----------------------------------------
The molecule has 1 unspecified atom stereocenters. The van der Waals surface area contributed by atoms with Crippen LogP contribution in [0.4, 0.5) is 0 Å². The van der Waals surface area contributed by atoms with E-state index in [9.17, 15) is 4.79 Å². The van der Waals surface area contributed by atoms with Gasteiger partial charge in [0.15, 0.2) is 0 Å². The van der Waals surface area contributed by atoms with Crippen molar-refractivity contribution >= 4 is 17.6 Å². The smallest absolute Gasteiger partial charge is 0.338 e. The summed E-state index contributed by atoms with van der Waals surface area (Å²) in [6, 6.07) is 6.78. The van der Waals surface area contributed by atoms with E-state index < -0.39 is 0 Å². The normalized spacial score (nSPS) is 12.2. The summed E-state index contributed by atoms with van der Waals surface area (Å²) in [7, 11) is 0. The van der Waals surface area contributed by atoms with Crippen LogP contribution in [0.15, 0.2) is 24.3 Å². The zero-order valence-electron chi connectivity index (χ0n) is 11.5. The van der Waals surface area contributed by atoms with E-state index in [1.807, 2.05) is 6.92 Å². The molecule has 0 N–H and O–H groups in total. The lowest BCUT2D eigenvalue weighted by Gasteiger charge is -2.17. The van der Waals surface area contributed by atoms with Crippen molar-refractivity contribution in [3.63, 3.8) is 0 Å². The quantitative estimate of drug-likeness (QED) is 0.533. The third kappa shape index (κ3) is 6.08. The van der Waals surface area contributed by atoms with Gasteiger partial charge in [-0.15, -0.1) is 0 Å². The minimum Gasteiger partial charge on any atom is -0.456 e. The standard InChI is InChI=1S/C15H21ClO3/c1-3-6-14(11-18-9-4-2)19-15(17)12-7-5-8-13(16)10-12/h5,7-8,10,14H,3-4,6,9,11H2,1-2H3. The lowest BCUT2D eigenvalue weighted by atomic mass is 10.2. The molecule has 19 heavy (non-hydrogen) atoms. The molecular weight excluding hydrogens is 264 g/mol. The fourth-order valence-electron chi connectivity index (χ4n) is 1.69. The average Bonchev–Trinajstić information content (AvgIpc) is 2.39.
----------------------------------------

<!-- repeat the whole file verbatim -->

The molecule has 1 unspecified atom stereocenters. The van der Waals surface area contributed by atoms with Crippen LogP contribution in [0.4, 0.5) is 0 Å². The van der Waals surface area contributed by atoms with E-state index in [9.17, 15) is 4.79 Å². The van der Waals surface area contributed by atoms with Gasteiger partial charge in [0.15, 0.2) is 0 Å². The van der Waals surface area contributed by atoms with Crippen molar-refractivity contribution >= 4 is 17.6 Å². The smallest absolute Gasteiger partial charge is 0.338 e. The summed E-state index contributed by atoms with van der Waals surface area (Å²) in [6, 6.07) is 6.78. The van der Waals surface area contributed by atoms with E-state index < -0.39 is 0 Å². The normalized spacial score (nSPS) is 12.2. The summed E-state index contributed by atoms with van der Waals surface area (Å²) in [7, 11) is 0. The van der Waals surface area contributed by atoms with Crippen LogP contribution in [0.15, 0.2) is 24.3 Å². The zero-order valence-electron chi connectivity index (χ0n) is 11.5. The van der Waals surface area contributed by atoms with E-state index in [1.807, 2.05) is 6.92 Å². The molecule has 0 N–H and O–H groups in total. The lowest BCUT2D eigenvalue weighted by Gasteiger charge is -2.17. The van der Waals surface area contributed by atoms with Crippen molar-refractivity contribution in [3.63, 3.8) is 0 Å². The quantitative estimate of drug-likeness (QED) is 0.533. The third kappa shape index (κ3) is 6.08. The van der Waals surface area contributed by atoms with Gasteiger partial charge in [-0.15, -0.1) is 0 Å². The minimum Gasteiger partial charge on any atom is -0.456 e. The standard InChI is InChI=1S/C15H21ClO3/c1-3-6-14(11-18-9-4-2)19-15(17)12-7-5-8-13(16)10-12/h5,7-8,10,14H,3-4,6,9,11H2,1-2H3. The lowest BCUT2D eigenvalue weighted by atomic mass is 10.2. The molecule has 19 heavy (non-hydrogen) atoms. The molecular weight excluding hydrogens is 264 g/mol. The fourth-order valence-electron chi connectivity index (χ4n) is 1.69. The average Bonchev–Trinajstić information content (AvgIpc) is 2.39.